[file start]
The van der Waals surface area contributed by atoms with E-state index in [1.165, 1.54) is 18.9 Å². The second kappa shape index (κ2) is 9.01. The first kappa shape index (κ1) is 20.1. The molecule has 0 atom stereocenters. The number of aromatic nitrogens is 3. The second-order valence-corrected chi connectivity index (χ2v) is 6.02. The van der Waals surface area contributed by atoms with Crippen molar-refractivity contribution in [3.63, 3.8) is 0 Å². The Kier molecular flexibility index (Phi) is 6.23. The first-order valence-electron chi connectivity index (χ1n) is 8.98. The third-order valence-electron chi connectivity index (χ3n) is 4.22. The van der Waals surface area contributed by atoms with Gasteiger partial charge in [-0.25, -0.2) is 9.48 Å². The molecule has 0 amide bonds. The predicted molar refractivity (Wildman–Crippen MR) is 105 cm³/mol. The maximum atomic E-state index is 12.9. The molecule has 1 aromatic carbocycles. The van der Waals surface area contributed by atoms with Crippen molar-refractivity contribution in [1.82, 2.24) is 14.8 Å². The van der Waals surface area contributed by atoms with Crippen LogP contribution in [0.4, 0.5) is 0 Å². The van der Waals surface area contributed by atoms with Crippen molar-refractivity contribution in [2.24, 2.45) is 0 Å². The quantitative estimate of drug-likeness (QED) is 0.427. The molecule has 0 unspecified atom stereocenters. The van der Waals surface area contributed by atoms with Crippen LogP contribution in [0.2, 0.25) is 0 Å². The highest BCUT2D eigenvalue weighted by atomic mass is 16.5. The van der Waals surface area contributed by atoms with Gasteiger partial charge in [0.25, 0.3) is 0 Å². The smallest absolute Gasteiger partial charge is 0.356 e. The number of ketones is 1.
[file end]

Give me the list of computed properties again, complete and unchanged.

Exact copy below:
The van der Waals surface area contributed by atoms with E-state index in [1.165, 1.54) is 18.9 Å². The second kappa shape index (κ2) is 9.01. The first kappa shape index (κ1) is 20.1. The molecule has 0 atom stereocenters. The number of aromatic nitrogens is 3. The second-order valence-corrected chi connectivity index (χ2v) is 6.02. The van der Waals surface area contributed by atoms with Crippen molar-refractivity contribution in [3.63, 3.8) is 0 Å². The Kier molecular flexibility index (Phi) is 6.23. The first-order valence-electron chi connectivity index (χ1n) is 8.98. The third-order valence-electron chi connectivity index (χ3n) is 4.22. The van der Waals surface area contributed by atoms with Gasteiger partial charge in [-0.25, -0.2) is 9.48 Å². The molecule has 0 amide bonds. The predicted molar refractivity (Wildman–Crippen MR) is 105 cm³/mol. The maximum atomic E-state index is 12.9. The molecule has 1 aromatic carbocycles. The van der Waals surface area contributed by atoms with Crippen molar-refractivity contribution in [1.82, 2.24) is 14.8 Å². The van der Waals surface area contributed by atoms with Crippen LogP contribution in [0.4, 0.5) is 0 Å². The van der Waals surface area contributed by atoms with Crippen molar-refractivity contribution in [2.24, 2.45) is 0 Å². The quantitative estimate of drug-likeness (QED) is 0.427. The molecule has 0 unspecified atom stereocenters. The van der Waals surface area contributed by atoms with Crippen LogP contribution in [0.2, 0.25) is 0 Å². The highest BCUT2D eigenvalue weighted by atomic mass is 16.5. The van der Waals surface area contributed by atoms with Gasteiger partial charge in [0.25, 0.3) is 0 Å². The smallest absolute Gasteiger partial charge is 0.356 e. The number of ketones is 1.